This is an archived article that was published on sltrib.com in 2013, and information in the article may be outdated. It is provided only for personal research purposes and may not be reprinted.
Complete answers about Utah football may not have rolled across the table on Thursday night, but bits of information shedding light on questions regarding the Utes did. Such as …
• Is Travis Wilson cool and capable enough to lead a newly dialed-down Ute offense?
It sure seemed like it, especially over certain stretches of the Utes' 30-26 win against Utah State. Dennis Erickson deserves credit for his influence on that outcome, having simplified the offense for the sophomore quarterback and making him more comfortable. There were many passes drilled to targets, and a couple more that Wilson squeezed through the clown's nose for completions he could have only dreamed about hitting a season ago.
Erickson also deftly utilized Wilson's running ability near the end of the game, helping Utah preserve its victory.
These numbers don't lie: Wilson hit 17 of 28 passes for 302 yards, two touchdowns and zero interceptions. When Kyle Whittingham talked about his "throw game" before the season started, he all but begged for consistency through the air, something his offenses have lacked for four years.
Asked about the positives he saw Thursday night, Whittingham pointed straightaway to his quarterback: "We had great efficiency in the passing game, and our kicking game was the difference."
• About that kicking game: Who the h-e-double uprights is Andy Phillips?
Apparently, according to Whittingham, the kicker used to be a skier and a soccer player. After Game 1, he now is the Utes' MVP. And, as everyone is well aware of by now, it wasn't just his three clutch second-half field goals from 45, 19 and 38 yards. His successful onside kick in the third might have been the play of the game, a play that changed the momentum and temporarily transformed Wilson into Johnny Unitas. The QB fired two strikes from distance leading to a subsequent touchdown that gave the Utes the lead, 24-23.
Said Phillips: "The onside kick was something we had executed in practice and we had confidence that we could run it. Karl [Williams] did a great job of recovering the kick."
Whittingham did a great job of calling for the kick.
And Phillips did a great job of kicking the kick.
• Can Utah's offensive line block anybody?
It looked stronger against a tough Aggie defense than it did for much of last season. Whittingham was less-than-pleased with his run game, but the Utes did pick up 148 rushing yards. And Wilson was sacked a few times. Still, this group looks like it could, if it continues to improve, be a strength at some time in the future.
• Will the Utes miss Kenneth Scott?
That was a stiff jab to Utah's mug, the loss for the season of their talented wide receiver. He will get a medical redshirt, but sometimes people forget about the human side of football, and the traumatic toll the game exacts. As for the effects on the field, players like Dres Anderson, Anthony Denham and Sean Fitzgerald will have to step up. They did against the Aggies, with Denham catching six passes for 113 yards, Fitzgerald getting five for 79, and Anderson snagging two for 59 and a score. Also, Whittingham said the Utah offense must use its tight ends more. Jake Murphy caught two balls for 41 yards and a touchdown.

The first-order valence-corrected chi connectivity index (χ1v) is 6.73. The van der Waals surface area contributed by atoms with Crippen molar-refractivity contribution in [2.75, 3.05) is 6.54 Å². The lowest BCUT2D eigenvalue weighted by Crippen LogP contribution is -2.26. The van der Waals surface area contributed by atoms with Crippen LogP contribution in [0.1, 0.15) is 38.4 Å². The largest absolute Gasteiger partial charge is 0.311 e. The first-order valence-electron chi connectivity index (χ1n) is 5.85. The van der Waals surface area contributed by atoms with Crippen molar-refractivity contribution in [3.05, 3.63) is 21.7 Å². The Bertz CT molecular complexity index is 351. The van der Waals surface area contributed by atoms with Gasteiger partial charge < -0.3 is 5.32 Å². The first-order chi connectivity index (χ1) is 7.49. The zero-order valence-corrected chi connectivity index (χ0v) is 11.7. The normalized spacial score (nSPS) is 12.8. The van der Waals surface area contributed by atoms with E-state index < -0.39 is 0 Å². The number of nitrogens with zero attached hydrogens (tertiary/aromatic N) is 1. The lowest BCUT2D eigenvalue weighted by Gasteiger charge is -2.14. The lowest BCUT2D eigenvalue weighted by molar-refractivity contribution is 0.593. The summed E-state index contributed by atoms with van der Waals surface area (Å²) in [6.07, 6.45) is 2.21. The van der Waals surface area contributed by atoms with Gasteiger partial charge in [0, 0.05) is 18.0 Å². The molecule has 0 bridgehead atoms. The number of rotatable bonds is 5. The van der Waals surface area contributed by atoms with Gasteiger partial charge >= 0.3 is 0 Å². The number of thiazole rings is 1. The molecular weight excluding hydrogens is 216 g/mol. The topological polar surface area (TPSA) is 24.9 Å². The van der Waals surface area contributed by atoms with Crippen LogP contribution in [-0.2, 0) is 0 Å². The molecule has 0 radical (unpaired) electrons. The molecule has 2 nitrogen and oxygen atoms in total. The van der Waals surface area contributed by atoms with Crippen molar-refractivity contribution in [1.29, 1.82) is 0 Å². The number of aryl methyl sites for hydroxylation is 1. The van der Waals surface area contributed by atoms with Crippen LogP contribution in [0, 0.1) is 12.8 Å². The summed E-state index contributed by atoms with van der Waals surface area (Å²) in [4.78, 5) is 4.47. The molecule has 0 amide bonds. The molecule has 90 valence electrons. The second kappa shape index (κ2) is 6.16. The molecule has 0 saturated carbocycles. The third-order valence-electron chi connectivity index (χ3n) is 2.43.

• Will Whittingham blow a gasket if his team struggles again this season?
Absolutely. When the Utes fell behind 23-14 on Thursday night in front of their home crowd, it looked as though the coach's head might explode. But he helped bring his team back from what would have been a disaster. That's not meant as any kind of disrespect for Utah State. The Aggies are good. But looking ahead at the Utes' coming schedule, if they had dropped their opener, they might have slid off the edge of the earth.
• Can the Utes survive their schedule?
Only if they get better fast. Even in victory, Whittingham seemed more relieved than encouraged. He wasn't impressed by his team's overall play and made no secret of the fact: "We still have a lot of work to do," he said. "We are an average team right now."
After the automatic win against Weber State on Sept. 7, Utah, over the following eight games, plays: Oregon State, BYU, UCLA, Stanford, Arizona, USC, Arizona State, and Oregon.
• Who will best run the football for Utah?
Inconclusive. James Poole picked up 47 yards on 12 carries and Williams got 45 on 12. Kelvin York was less effective, gaining 30 yards on 10 attempts. Williams rushed for the only touchdown, but he also fumbled.
• Do the Utes have enough help in their defensive backfield?
Chuckie Keeton feasted on Utah's secondary, completing 31 of 40 passes for 314 yards and two touchdowns. But, then, Keeton is better than most quarterbacks the Utes will face. Whittingham called him a "Heisman-type player." Although Utah showed improvement later in the game, future opponents will look at that production through the air and take their shots at the back of the Ute defense.
GORDON MONSON hosts "The Big Show" with Spence Checketts weekdays from 3-7 p.m. on 97.5 FM/1280 and 960 AM The Zone. Twitter: @GordonMonson.